always chopped mine with a brush axe. Works a lot better than a machete in my experience because it gets hooked in with each swing. Just wear good long sleeve like hickory shirt and good gloves. I use cowlitz river cotton gloves.

  19. 1 month ago
    Anonymous

    I'm over here having a surprisingly difficult time getting blackberries to take on my property, which on paper would appear perfect for them.

    And I'm always seeing jackasses whining about a glorious abundance of blackberries that they want to clear out.

    FFS

    • 1 month ago
      Anonymous

      I'd say at the bush/vine level, blackberries and dewberries are the most abundant species here. They basically dominate everything else. When it's all said and done I probably mow over acres and acres of them on firebreaks etc. in the course of a year. It probably goes something like this:
      >1. Brambles
      >2. Beauty Berry
      >3. Dog Fennel (sort of a flower/weed I guess)
      >4. Wild Grape
      >5. Goldenrod (more of a flower/weed though I guess)
      >6. Button Bush
      >7. Privet
      >8. various Vaccinium species
      >9. Grounsel
      >10. Winged Sumac

      I've noticed with blackberries there are two main kinds here. On one of them the canes/shoots (or whatever) tend to arch up much higher and be thicker with a more dusty pale leaves. The other tends to grow denser, a bit lower, with sort of a red tinged dark-lime colored green leaf color. The former is much more common. The latter produces much better though.

      • 1 month ago
        Anonymous

        My main problem weed is fricking Canadian Wood Nettle. I swear you could nuke my place and 3 days later the whole thing would be covered with wood nettle again.

        My long term goal is to create a more or less self sustaining, native food forest. Planted quite a few PawPaws which are coming along, but that's going to take years before I see much fruit.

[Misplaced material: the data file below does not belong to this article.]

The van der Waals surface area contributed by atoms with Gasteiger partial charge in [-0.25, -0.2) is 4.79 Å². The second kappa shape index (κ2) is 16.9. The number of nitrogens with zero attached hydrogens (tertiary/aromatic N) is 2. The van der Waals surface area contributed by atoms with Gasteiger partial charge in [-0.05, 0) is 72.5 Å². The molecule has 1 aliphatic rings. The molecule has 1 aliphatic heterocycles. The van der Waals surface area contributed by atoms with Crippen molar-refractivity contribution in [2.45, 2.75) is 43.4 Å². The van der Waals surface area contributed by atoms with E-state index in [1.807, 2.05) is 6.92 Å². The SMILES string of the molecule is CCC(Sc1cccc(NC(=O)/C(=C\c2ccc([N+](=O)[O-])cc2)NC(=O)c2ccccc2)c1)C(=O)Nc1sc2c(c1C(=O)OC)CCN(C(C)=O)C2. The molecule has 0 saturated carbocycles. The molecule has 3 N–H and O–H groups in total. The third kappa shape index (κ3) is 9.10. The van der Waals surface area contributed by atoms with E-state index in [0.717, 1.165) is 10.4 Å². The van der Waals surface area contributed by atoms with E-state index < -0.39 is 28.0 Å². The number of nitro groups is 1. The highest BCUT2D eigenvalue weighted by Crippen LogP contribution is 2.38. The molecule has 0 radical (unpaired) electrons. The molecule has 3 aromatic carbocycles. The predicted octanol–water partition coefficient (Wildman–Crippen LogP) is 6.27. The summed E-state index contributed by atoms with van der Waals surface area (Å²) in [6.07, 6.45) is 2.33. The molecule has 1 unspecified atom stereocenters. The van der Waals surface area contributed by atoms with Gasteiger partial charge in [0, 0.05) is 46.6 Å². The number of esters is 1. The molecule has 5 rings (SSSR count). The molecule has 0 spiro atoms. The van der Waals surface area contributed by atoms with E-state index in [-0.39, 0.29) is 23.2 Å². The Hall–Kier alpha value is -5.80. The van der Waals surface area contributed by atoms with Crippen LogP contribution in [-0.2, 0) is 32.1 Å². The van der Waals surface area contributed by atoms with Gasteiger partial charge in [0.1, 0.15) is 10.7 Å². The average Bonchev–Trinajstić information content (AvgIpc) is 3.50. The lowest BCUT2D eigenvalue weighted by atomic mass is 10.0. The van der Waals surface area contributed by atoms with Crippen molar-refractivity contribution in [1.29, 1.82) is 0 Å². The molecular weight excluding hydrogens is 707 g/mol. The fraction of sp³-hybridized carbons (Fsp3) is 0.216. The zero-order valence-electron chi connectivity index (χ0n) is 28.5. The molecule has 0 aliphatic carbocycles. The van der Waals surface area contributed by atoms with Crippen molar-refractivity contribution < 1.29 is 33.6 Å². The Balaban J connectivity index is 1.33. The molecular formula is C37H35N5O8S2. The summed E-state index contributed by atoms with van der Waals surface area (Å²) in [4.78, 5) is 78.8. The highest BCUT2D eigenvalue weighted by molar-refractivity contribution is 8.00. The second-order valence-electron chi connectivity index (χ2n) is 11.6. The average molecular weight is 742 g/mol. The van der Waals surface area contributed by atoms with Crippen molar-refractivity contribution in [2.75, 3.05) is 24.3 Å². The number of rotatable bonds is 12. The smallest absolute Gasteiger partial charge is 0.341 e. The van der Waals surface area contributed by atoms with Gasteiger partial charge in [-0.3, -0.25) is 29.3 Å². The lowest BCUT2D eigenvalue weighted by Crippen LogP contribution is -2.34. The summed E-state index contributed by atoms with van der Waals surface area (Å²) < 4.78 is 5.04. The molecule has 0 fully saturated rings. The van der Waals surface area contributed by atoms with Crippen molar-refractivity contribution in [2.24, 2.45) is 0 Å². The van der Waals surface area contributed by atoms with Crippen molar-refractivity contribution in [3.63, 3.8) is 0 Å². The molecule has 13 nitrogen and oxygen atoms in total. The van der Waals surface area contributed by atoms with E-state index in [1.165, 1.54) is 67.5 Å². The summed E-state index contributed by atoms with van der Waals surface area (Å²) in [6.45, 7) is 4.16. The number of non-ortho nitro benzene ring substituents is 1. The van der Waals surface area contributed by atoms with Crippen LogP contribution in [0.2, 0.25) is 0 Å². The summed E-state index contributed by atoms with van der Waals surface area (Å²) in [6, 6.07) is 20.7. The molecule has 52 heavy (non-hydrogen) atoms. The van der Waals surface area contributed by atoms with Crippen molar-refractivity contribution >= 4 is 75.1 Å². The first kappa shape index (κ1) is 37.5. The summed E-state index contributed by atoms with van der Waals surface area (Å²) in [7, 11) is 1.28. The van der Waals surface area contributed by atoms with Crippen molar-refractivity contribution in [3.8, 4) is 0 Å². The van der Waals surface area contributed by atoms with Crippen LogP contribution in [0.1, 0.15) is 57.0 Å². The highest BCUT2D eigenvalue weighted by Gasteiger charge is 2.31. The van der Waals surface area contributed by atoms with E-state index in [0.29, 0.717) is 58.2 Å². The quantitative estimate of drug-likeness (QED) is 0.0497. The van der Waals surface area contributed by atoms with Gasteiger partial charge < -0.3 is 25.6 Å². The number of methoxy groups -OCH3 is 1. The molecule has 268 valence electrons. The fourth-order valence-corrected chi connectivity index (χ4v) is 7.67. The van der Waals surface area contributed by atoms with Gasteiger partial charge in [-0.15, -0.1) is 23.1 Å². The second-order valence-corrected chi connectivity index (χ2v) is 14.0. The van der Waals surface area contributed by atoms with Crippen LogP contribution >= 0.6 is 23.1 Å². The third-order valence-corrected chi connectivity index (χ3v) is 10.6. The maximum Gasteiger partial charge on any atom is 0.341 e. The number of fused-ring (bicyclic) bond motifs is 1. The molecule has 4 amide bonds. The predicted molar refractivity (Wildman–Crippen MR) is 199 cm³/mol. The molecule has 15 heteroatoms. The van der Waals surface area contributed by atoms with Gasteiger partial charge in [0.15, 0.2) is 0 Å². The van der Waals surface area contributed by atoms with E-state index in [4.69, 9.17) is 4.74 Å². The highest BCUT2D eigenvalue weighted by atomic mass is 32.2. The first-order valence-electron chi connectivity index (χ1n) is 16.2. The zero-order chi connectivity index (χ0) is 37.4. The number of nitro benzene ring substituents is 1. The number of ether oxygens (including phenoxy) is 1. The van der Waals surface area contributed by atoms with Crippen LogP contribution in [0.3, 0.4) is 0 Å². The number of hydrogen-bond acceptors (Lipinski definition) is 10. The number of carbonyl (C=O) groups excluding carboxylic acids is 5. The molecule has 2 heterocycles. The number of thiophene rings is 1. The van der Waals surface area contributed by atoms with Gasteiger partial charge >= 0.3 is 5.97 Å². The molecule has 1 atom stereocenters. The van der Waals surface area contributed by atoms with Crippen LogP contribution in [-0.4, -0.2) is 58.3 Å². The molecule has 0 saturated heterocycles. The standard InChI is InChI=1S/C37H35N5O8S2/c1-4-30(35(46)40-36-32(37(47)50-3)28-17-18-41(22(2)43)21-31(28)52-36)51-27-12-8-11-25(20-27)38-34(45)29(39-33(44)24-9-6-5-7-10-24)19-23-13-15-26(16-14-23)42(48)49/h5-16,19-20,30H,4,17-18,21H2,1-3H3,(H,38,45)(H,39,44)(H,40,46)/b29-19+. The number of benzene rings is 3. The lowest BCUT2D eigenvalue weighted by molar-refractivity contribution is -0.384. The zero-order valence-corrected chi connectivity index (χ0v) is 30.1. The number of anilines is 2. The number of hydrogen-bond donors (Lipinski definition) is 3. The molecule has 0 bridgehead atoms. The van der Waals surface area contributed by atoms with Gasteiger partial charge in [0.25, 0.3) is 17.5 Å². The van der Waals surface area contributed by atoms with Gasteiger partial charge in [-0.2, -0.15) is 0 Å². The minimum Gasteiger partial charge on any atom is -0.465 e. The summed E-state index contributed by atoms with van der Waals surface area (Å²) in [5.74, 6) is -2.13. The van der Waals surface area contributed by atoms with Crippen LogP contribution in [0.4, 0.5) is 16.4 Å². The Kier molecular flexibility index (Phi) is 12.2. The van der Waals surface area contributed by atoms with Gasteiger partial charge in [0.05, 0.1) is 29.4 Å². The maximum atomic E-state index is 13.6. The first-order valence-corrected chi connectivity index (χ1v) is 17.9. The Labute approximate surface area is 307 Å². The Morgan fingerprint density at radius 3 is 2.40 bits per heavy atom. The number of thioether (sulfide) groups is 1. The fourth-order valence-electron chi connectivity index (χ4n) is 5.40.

Got a lot of nice pre-existing Mayapple patches that start very strong in spring but before they fruit most of them get choked out by the damn wood nettle.

        A few tiny canes of wild brambleberry here and there but it never seems to grow much. And my attempts to plant various cultivars of blackberry see little success. Must be something about the soil.

        I did try a few raspberries last year that actually look like they're taking off this spring. I might end up going that route.

        • 1 month ago
          Anonymous

          Where I live, during about now to about fall is basically already a food forest. I mean it goes in this order- dewberry, mayhaw, blackberry, passion fruit, various blueberries (deer berry farkleberry etc.), mulberries, wild plum, crabapple, sugarberry, then maybe wild grape, then pecan, hickory, Chestnut acorn, then persimmon last.

          Some of these though don't make enough to actually harvest. Like Red Mulberry and sugarberry are always sparse. The brambles, pecans, hickory, and wild grapes though are always loaded down more than you can ever pick/pickup though depending on the year. There are a ton of persimmons but good luck beating the deer and racoons once they hit the ground. But I've never actually found Mayapple. I've been looking for it for a long time, I do find gopher apple here and there though. I have a few paw paw trees but the only wild ones I ever find are the narrow leaf shrub paw paw. Asimina angustifolia I think. Here is a pic from last year.

          • 1 month ago
            Anonymous

            Also here is a pic from this evening of the wild blackberries coming in.

  20. 4 weeks ago
    Anonymous

    some people call it a sling blade, i call it a Kaiser blade...it's got a long handle, like an axe handle, and a blade shaped like a bananer

    • 4 weeks ago
      Anonymous

      Would you say that to Tom Petty?

  21. 4 weeks ago
    Anonymous

    Lots of people suggesting the use of tractors, which you've already ruled out. My recommendation is a sickle bar attachment on a pole pruner. Pic related.
    Let's you keep your distance from the pokey shit and also cut a good swath through. When you have it all on the ground you can pile and burn then use a weed wacker with a metal blade attachment to take all the surviving vines down to ground level.
    For chemical control you'll need to mix something into your roundup. Crossbow or similar works well. Roundup is a medium duty herbicide, it will kill the leaves not the woody vine. Crossbow is specifically for fibrous plants, like fruit tree stumps, or wood fiber vines, just like blackberries. If you're feeling especially earth rapey, add a little diesel to your mix. It will help with keeping the chemicals on the plant and also with uptake in the cells.